Skip to main content

What to Do When You Notice Signs of a Stroke

What to Do When You Notice Signs of a Stroke

Strokes happen when blood flow to the brain is compromised either by a clot or a ruptured artery. According to the American Stroke Association, strokes are the fifth leading cause of death, and the longer the brain is deprived of oxygen, the more complications can arise. In other words, when it comes to stroke treatment, every second matters.

That’s why it’s essential to know what to do if you notice the signs of a stroke so you can take action quickly. 

3 things to do when you notice the signs of a stroke

First, it’s important to familiarize yourself with the signs of strokes. You might suspect that you or a loved one are having a stroke if you notice:

Once you spot the signs of a stroke, follow these steps:

1 Call 911

If you spot these symptoms, the first thing you should do is call 911, even if you’re not entirely sure your loved one is having a stroke. Because timely stroke treatment is linked to better outcomes, it’s better to err on the side of caution by calling for help. Follow all instructions from the 911 dispatcher. 

2 Be prepared to perform cardiopulmonary resuscitation (CPR)

Not all stroke victims require CPR, but if your loved one is unconscious, the dispatcher may instruct you to perform CPR. 

3 Note the time of symptom onset

What time did the stroke symptoms first appear? Report the time that you first noticed symptoms in yourself or in your loved one to the 911 dispatcher and/or the paramedics. While this might seem like a trivial detail, it can play a big role in your stroke treatment plan. Certain medications 一 such as a clot-busting medication called tissue plasminogen activator 一 need to be given within a few hours of the first symptom, so this piece of information can help shape the treatment that your loved one receives at the hospital. 

What not to do when someone is having a stroke

Learning what not to do when someone has a stroke is just as important as learning what to do. Never attempt to drive yourself to the hospital if you think you’re having a stroke. You might be tempted to drive a loved one, but it’s still important to call for emergency medical services. Wait for the paramedics to arrive as they can assess the situation, perform CPR if needed, and administer necessary medications. 

Additionally, don’t administer any medications to someone having a stroke. This is because some medications, such as aspirin, could make strokes worse, especially if the stroke was caused by a burst or ruptured artery.

Preventing future strokes

Depending on what type of stroke you have, your treatment may include medications and/or surgeries. After your initial treatment at the emergency department, you may require additional treatment. For instance, board-certified cardiologist Dr. Henock Saint-Jaques may recommend a carotid endarterectomy to prevent future strokes. We can also perform angioplasty and stents.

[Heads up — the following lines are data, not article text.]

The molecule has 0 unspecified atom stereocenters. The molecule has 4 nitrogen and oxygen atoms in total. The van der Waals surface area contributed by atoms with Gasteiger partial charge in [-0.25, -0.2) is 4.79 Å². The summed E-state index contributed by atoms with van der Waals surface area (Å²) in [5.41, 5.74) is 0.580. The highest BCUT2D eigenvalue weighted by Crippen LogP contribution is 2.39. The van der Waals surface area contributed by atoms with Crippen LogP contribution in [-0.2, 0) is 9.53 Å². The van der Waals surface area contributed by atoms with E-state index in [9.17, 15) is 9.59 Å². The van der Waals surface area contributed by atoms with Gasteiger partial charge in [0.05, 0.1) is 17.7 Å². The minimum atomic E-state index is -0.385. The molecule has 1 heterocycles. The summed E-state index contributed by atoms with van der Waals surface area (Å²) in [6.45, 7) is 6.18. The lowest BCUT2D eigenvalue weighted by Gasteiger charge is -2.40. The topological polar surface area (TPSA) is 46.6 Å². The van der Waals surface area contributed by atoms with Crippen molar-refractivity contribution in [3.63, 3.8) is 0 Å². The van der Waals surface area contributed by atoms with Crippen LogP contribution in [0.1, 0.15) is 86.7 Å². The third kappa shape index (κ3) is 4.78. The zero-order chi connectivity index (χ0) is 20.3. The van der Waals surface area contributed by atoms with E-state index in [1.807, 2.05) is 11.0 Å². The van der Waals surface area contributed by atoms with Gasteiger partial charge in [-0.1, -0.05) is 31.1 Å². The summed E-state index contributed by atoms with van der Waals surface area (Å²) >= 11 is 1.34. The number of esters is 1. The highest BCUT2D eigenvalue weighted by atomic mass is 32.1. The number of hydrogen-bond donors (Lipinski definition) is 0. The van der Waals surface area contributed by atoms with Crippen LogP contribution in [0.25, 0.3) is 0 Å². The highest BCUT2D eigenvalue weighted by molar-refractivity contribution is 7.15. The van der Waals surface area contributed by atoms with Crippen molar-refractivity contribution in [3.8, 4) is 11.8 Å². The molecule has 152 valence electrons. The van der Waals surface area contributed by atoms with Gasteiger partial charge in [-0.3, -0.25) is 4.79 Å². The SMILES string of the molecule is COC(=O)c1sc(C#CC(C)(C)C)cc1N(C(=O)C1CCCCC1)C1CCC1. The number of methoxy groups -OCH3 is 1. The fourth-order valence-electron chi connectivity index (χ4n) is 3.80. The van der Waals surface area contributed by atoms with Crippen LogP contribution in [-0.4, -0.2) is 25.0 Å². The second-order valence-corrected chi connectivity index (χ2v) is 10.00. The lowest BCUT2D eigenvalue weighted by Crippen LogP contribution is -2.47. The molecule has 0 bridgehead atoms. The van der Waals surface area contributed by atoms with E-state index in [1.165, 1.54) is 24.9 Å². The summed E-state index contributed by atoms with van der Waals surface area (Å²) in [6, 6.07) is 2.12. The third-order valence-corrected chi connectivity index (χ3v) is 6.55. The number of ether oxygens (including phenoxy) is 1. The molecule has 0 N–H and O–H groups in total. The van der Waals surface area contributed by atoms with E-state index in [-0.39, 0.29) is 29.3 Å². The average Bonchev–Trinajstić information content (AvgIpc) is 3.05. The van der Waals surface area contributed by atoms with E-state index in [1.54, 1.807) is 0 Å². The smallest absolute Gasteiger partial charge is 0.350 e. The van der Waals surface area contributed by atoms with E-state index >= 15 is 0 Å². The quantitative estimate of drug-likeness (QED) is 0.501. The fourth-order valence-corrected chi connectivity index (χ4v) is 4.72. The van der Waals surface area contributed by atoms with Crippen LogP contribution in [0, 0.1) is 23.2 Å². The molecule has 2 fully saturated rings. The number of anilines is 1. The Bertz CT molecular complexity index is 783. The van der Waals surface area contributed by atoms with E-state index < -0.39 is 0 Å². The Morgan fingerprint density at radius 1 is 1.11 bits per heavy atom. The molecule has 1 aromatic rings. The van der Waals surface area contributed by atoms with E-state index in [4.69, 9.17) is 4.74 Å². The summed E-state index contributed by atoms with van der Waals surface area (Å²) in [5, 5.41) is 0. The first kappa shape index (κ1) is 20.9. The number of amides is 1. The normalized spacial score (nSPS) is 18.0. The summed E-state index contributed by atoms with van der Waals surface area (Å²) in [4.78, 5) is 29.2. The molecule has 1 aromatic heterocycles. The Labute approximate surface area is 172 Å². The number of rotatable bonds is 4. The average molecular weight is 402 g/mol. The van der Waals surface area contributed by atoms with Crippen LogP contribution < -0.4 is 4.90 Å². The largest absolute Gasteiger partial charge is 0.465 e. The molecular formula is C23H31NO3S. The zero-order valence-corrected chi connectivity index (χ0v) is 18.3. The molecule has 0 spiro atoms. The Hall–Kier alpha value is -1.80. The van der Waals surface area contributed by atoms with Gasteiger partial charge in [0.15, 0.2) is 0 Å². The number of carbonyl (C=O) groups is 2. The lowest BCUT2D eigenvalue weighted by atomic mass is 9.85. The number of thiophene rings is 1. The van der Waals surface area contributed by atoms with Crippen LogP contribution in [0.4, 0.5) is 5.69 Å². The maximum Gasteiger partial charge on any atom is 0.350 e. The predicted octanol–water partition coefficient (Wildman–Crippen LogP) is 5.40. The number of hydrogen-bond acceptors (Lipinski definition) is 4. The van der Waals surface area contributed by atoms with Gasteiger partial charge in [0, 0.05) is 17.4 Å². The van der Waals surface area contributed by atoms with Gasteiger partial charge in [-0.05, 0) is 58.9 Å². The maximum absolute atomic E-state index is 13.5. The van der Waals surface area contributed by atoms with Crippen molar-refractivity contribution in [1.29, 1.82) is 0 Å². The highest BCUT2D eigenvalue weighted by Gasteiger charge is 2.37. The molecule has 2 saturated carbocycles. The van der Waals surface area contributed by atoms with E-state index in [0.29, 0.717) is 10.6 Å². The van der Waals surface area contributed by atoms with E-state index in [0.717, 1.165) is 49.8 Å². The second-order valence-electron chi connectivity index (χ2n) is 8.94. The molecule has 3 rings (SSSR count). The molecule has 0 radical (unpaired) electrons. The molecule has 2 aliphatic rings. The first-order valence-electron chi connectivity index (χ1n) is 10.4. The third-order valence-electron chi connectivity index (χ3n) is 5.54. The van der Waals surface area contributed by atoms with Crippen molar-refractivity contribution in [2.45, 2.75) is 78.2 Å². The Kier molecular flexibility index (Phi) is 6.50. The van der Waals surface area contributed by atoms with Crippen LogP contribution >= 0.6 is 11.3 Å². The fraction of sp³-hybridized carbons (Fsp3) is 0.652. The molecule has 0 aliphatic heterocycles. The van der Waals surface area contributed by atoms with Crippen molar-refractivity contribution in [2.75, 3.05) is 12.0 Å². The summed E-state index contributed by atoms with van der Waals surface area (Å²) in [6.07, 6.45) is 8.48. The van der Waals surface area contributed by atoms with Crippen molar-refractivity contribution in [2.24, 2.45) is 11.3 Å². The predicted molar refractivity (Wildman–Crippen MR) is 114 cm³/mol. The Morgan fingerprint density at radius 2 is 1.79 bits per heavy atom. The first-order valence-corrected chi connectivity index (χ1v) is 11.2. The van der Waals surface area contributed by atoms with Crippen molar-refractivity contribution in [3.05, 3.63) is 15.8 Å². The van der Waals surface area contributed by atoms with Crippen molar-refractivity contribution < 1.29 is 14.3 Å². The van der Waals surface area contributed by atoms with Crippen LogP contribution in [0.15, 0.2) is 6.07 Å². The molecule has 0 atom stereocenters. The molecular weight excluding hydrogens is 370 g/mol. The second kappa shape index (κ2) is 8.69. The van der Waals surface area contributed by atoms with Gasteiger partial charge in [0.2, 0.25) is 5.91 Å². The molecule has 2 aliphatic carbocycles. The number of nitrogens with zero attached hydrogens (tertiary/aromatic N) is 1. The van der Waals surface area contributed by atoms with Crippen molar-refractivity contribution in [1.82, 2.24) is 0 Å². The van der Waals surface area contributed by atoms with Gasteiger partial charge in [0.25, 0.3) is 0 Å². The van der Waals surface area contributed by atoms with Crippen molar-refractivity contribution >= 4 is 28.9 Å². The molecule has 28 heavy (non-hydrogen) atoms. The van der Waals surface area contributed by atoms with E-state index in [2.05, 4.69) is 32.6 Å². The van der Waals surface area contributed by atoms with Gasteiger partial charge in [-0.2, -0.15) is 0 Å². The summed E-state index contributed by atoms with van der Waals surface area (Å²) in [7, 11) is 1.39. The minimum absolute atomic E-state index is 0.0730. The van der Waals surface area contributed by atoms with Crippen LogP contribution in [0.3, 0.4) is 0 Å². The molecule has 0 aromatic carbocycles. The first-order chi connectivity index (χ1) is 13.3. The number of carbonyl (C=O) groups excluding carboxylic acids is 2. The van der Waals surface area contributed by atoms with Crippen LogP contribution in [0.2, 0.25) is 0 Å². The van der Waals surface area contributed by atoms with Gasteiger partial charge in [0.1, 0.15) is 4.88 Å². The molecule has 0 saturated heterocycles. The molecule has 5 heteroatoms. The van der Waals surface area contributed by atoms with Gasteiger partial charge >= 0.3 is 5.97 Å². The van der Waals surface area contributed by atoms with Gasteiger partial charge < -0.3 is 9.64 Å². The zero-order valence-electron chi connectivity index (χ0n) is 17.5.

To learn more or to assess your stroke risks, schedule an appointment at our Madison Avenue office. You can use our online scheduling tool or call 646-381-2181. 

You Might Also Enjoy...

Am I at Risk of Having a Stroke?

Am I at Risk of Having a Stroke?

Strokes happen when blood flow to your brain is blocked. It can cause serious complications, but knowing your risk factor is the first in reducing your risk of having one. Here’s a look at some of the factors that influence your personal risk.
The Link Between Hormones and Palpitations

The Link Between Hormones and Palpitations

Your hormones are responsible for a host of bodily functions and processes, and that includes your heartbeat! Even the slightest shift in hormones can impact your heart. Read on to learn more about hormones and palpitations.
What Can I Learn From My EKG?

What Can I Learn From My EKG?

If you’re scheduled for an upcoming EKG, you might wonder what you can learn from it. Whether you need an EKG to diagnose a condition or assess your treatment, there’s lots to learn! Let’s take a look.
Is My Diet Contributing to My High Cholesterol?

Is My Diet Contributing to My High Cholesterol?

Lifestyle habits, such as leading a sedentary lifestyle or smoking, can increase your cholesterol, but so can your diet. Not sure if your diet is helping or hurting your cholesterol levels? Read on to learn more.
What Happens If I Don't Pass My Stress Test?

What Happens If I Don't Pass My Stress Test?

Stress tests provide valuable insights into how well your heart is functioning, but what happens if you don't pass your test? Read on as we explore common stress test results and what they mean.
Do Varicose Veins Run in Families?

Do Varicose Veins Run in Families?

Varicose veins are common yet unsightly lumpy veins. If your parents or siblings have them, you might wonder if you’re destined to have the same twisted veins on your legs. In this blog, we unpack the question: Do varicose veins run in families?